Jayme: I know your post is several weeks old, but I didn't see it till today and I'd like to respond. In many (but not all) cases, an "upgraded" unit is indeed absolutely identical to one that was manufactured as that particular model. Customer service folks at Audio Research (the king of the upgrade game), Mark Levinson and others will verify this and they'll tell you whether they have to make any compromises when upgrading a component.
Still, I think a prospective buyer should be told that the unit in question did not begin its life in its present form, but a lot of people have a mistaken notion that an upgraded unit is somehow not as good.
Jayme: I agree; however, I get annoyed by ads for, say, an ARC LS25MKII that say this is an "original MKII" and not "an inferior" upgraded version that really isn't a MKII. That's not only misleading, it's a plain lie and shows the person selling the unit either doesn't know better or also lacks integrity. I always disclose everything and provide a serial number so anyone interested in something I'm selling can call the manufacturer.
Wow! I read (speed read, that is) all the problems you had: it put me off EC. I also have been put off Aero because of all the chip problems. If a company makes several errors of this magnitude, I want nothing to do with them (I'll never buy Ford, Bridgestone either). I got meself a nice little Audio Note CD 3.1x: so far, so good. Not analog, of course, but is intensely enjoyable...already.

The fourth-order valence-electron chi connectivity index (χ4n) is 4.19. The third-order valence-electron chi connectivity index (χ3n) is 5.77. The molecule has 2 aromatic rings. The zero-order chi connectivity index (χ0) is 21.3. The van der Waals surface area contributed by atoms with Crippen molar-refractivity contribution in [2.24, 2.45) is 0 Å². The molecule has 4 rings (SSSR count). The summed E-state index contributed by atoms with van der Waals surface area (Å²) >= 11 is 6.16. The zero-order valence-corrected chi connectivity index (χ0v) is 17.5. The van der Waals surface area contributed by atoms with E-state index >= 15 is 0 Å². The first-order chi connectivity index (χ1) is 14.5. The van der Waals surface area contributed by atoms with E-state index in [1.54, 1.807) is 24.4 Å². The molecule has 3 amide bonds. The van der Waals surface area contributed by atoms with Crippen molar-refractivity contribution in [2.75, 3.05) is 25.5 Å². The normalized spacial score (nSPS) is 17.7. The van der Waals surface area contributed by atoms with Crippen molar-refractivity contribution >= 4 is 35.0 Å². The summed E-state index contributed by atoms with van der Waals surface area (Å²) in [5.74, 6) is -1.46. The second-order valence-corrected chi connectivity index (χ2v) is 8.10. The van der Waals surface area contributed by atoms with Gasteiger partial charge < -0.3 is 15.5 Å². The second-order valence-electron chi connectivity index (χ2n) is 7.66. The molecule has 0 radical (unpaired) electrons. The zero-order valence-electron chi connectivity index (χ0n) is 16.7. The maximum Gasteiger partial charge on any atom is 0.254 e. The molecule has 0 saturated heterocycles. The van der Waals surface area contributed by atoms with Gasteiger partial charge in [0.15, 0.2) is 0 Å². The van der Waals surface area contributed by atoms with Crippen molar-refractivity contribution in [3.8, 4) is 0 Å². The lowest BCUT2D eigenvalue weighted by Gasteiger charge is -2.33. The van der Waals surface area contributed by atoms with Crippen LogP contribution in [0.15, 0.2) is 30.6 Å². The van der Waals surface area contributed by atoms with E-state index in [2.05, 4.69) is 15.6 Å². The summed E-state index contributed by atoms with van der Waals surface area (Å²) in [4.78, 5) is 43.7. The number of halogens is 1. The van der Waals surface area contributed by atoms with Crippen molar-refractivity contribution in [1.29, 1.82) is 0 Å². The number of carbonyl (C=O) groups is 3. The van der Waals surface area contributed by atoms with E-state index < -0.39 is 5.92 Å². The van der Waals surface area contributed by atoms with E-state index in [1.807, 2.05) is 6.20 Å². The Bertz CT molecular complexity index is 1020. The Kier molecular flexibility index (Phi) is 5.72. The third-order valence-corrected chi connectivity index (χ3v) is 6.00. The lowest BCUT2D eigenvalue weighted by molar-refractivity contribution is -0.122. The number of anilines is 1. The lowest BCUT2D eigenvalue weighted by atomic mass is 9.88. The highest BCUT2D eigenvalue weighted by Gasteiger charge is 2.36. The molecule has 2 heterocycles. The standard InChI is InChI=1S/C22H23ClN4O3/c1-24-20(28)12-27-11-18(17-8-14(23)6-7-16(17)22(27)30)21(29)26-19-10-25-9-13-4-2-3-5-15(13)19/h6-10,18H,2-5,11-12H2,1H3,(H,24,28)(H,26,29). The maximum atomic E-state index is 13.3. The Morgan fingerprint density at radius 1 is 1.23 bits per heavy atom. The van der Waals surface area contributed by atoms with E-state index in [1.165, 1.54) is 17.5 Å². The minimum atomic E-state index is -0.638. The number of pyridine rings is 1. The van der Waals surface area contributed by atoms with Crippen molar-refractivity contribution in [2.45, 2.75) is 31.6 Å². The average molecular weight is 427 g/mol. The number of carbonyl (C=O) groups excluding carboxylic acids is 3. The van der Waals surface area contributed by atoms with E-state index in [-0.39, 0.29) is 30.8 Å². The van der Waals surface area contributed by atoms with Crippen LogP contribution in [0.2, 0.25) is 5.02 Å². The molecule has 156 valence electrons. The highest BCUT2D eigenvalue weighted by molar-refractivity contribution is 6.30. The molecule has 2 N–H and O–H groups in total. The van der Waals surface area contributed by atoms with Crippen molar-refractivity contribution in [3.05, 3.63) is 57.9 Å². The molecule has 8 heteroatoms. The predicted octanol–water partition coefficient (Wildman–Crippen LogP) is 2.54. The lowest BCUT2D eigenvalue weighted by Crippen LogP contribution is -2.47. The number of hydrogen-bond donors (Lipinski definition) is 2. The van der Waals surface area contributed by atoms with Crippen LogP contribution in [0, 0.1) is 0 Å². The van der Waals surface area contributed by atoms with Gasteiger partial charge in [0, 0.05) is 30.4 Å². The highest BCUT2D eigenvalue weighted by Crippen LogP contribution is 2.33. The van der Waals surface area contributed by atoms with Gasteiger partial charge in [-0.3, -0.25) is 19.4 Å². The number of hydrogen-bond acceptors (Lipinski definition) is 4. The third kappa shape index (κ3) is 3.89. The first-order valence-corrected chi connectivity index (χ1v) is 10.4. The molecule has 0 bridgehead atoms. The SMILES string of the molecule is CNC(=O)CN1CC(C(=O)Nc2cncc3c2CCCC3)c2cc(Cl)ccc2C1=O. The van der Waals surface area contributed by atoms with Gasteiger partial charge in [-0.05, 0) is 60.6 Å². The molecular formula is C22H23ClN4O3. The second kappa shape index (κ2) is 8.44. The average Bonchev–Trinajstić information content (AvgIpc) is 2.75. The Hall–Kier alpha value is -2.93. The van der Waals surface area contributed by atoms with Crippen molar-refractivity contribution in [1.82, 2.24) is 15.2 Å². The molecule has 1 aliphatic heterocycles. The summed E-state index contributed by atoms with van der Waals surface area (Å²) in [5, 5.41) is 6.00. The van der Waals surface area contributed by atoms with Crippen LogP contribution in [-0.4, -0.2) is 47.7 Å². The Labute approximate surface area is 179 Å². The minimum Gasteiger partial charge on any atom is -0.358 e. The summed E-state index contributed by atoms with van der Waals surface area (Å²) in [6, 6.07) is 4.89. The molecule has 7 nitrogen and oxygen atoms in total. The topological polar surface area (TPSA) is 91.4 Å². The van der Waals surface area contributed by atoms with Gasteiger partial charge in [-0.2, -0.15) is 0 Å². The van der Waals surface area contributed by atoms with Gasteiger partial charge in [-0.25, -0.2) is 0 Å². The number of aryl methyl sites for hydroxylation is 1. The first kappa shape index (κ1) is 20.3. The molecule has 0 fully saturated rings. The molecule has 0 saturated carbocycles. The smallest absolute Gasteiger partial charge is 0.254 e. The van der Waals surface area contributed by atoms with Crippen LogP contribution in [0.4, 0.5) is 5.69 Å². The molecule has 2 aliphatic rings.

Sorry if the response is not related with the above subject, but i´m new in this forum and have an urgent question.
I´ve recently bought an EMC-1 UP (¡marvelous sound!) and suddenly realized that I cannot check the remaining time for a track. I can only check the total remaining time of the entire CD.
Is this normal?
Why is not available this option from the remote control?
It sounded very strange for me.
You mean EC still hasn't "fixed" this on the newest players? This option, unbelievably, is not available on any EMC-1 CD player. I was not too thrilled when I discovered this fact after buying mine. Afterall, having never seen this option excluded, I didn't think to ask if it was included. It's the one real mistake I believe EC made when producing it. The closest the EMC-1 gets to this option is to let you view the remaining time on the "entire" CD. Even $50 players have this option! Maybe this feature is not viewed as important overseas, but in my view it's just another example of a company not understanding its global market.